Moor to Coast

Mill Marsh Park

13/01/2013 - 08:45

Torbay Council should take a leaf out of neighbouring Teignbridge's book. Every Sunday, during the quieter months until March 2013, Teignbridge Council have waived car parking charges. It's an incentive to lure people away from the out-of-town superstores and retail parks, and get them back into town centres again.


Mill Marsh Park is situated just before the town centre. We crossed the main road opposite the car park and set out to look for tree lichens. As Bovey Tracey lies just outside the Dartmoor National Park boundary I wondered if the park would be a cross-over zone, linking urban species with a higher tolerance of air pollution to those that prefer purer, cleaner air.




Felled tree


There were still sprinklings of sawdust around this recently felled giant. I first thought that this might be a diseased tree but they are usually burned. But this tree is a casualty of Britain's cycling boom. Along with eight others it has been chainsawed to make way for Phase Four of the Wray Valley Trail, linking Bovey Tracey with Moretonhampstead. Was this really necessary? The path through the park is undefined in places but appears sufficiently wide. How many budding Bradley Wigginses can be expected to come through at once?


Don't get me wrong, I think it's admirable that fitness is being promoted and that more cycling trails will potentially reduce road deaths each year. But I also think there should be places and spaces where people are free and unhindered to watch the natural world unfold in front of them. For me, the countryside primarily provides a means of relaxation: an opportunity to engage with nature and to learn from it. To slow down. To breathe. And to notice things I have never seen before. I have gained a sense that I cannot fully appreciate my surroundings if I am constantly rushing everywhere.




Ramalina farinacea


I certainly would not have noticed this if I was speeding past, trying to beat a personal best. Sherry experimented with a narrow depth of field until getting the desired results. The Ramalinas have elongated, strap-shaped stems a bit like tagilatelle.



Flavoparmelia caperata


The Parmelia group of lichens have been split into different groups and reclassified. Because there are relatively few lichenologists (when compared to botanists, for example), research has thrown up many breakthrough discoveries.


I would certainly like to discover more about how interconnected different species are. Often, there are many different species present on the same tree. Sometimes one can grow through another. Is the relationship between them always competitive or can it be symbiotic?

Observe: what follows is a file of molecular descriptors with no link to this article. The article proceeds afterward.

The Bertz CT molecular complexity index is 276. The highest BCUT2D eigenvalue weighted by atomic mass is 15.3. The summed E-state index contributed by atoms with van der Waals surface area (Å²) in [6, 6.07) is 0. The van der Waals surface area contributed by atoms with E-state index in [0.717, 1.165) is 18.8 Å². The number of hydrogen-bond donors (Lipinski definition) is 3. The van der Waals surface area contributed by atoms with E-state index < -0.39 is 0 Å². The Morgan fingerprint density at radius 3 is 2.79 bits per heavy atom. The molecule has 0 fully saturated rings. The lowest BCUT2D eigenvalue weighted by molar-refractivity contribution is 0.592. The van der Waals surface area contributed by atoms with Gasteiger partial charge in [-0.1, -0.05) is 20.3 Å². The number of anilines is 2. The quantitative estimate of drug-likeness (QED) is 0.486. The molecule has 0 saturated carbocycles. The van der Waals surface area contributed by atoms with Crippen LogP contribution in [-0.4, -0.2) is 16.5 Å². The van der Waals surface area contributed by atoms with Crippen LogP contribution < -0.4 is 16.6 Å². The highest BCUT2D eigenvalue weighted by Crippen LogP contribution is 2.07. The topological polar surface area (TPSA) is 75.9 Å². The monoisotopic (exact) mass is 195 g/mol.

I spotted this tiny fungi among a mossy tree trunk. It was translucent and delicate-looking with the veins like a pattern on porcelain. It was almost pleated at the bottom and required a few shots until it came out as we saw it.



Parmotrema perlatum


This is another common species in the South West of England. Before we began to look for lichens we must have seen it literally hundreds of times and not noticed it. The crimped edges with soralia (the minute structures containing both algal and fungal cells) and the black and tan-coloured undersides are distinguishing features.


All of the photos above were taken within about hundred metres of each other. At the far end of the park, the low bridge under the main road had been sealed off. We crossed the busy main road instead and entered Parke Estate. There were so many photos of fungi and lichens that I have decided to split them into a separate blog entry. But we did return through the park on our way back to take a few more pictures.



Lichen-covered parkland tree


When I see a tree like this I am often inspired to breathe deeply and inhale as much clean air as possible. This is a bit like a tonic for the lungs. It helps to take a deep breath and then exhale and say a loud 'AH'. Though it should be said that getting too carried away the results can sound akin to a demented Tarzan swinging through the vines, causing expressions of alarm from onlookers.



Trentepohlia aurea


This algae can often be found on trees and rocks. Up close, it appears feathery and frilly. On neighbouring trees it varied between the yellow seen above and an impressive orange.



Here it is again, providing the orange background. The green foliose (leafy) lichen is Flavoparmelia caperata. The white lichen above it has joined a cast of many mysteries.  




Alder Catkins


In grey, fading light, these stalked catkins provided the last useable shot of the day. It will be interesting to come back in a few months and see the marked contrast when the trees have leaves and are flowering.


With thanks to John and Lizzie Cowling for being our extra eyes and ears.





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